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Not Lost in Translation: The Impact of Community-Based Learning on Beginning Teachers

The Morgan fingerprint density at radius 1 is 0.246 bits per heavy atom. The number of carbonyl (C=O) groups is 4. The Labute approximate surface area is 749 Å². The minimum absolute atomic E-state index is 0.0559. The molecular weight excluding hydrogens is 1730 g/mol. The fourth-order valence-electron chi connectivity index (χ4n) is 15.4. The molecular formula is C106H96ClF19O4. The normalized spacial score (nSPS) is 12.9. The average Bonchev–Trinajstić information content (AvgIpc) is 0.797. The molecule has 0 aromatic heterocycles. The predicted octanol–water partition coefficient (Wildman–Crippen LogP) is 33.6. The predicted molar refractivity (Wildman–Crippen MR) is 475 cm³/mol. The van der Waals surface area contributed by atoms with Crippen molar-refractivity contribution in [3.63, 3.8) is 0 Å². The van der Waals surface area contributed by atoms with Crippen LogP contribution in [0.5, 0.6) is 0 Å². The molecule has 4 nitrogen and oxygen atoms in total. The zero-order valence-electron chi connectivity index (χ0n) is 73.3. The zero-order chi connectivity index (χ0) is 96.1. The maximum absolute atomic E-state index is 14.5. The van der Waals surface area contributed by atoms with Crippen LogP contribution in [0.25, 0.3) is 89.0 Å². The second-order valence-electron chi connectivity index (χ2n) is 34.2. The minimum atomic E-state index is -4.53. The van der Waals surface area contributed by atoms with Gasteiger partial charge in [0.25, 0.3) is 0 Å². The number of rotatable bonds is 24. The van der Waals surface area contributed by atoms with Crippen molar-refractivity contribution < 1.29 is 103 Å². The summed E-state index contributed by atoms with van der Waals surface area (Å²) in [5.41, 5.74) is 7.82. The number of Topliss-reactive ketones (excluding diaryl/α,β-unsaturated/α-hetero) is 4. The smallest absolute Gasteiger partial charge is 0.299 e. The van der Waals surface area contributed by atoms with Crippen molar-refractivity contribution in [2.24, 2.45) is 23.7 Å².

Unformatted Document Text:  take are popular methods used to acquaint these students with diversity, community-based learning has also been advocated as another form of preparation for preservice teachers. Sleeter (2001) reviewed the literature on community-based cross-cultural immersion programs and their reported effects on preservice teachers’ views and capabilities of their students as well as themselves as teachers. Sleeter, however, noted that convincing more teacher educators that the inclusion of such programs and activities in teacher preparation programs is “more difficulty without a stronger research base” (p. 4). Furthermore, she also noted in the 2004 Fall Division K Newsletter, that schools of education must do a better job in following up their graduates. What better way to inform policy and practitioners that to follow a group of preservice teachers-who participated in a program that was infused with community-based experiences beyond the school-through their first three-five years of teaching. Contribution The significance of this presentation is to strengthen the aforementioned research base by documenting ways that a group of beginning teachers used the skills acquired in a preservice teacher education seminar where community-based learning was used. Additionally, the beginning teachers not only learned about their students, their families, and their home communities, they also discovered information about themselves (realizations of privilege, prejudice, and oppression) and how it could affect their teaching. The contribution of this presentation would also fulfill the vision of a different kind of teacher education to be added to the core structure of course development, preparation, and delivery for teacher educators. Therefore, the findings of the presentation could inform policy by advocating that community-based learning, beyond the traditional school-based internship, be a requirement in teacher education preparation. Furthermore, knowledge of students beyond the school environment can enhance teachers’ instructional delivery by helping them make the content more culturally relevant for their all their students. Relevance This proposal provides qualitative evidence, over a period of two years, of the impact of a community-based program/curriculum implemented during the junior year in college and extended through the first two years of teaching. The proposal suggests what preservice teachers are going to have to know in order to build better relationships with their students and students’ families. The purpose of this session is to: 1) describe how a series of community-based learning activities, completed during their preservice teacher education experience, impacted beginning teachers’ practice two years later; 2) share a model of community-based learning that was used in a seminar with preservice teachers; 3) encourage the use of community-based learning as an avenue of preservice teacher preparation and as ongoing professional development and implementation for inservice teach. [If we don’t, how will we know the impact of their learning, specifically their multicultural education learning, received from IHEs?] Moreover, articles have been written that share ways to close the widening academic gap; however, few articles, as Sleeter (2001) notes, consider the home-community connection as a way to raise and support academic achievement among African American students and students of color. For preservice teachers to learn to make home-community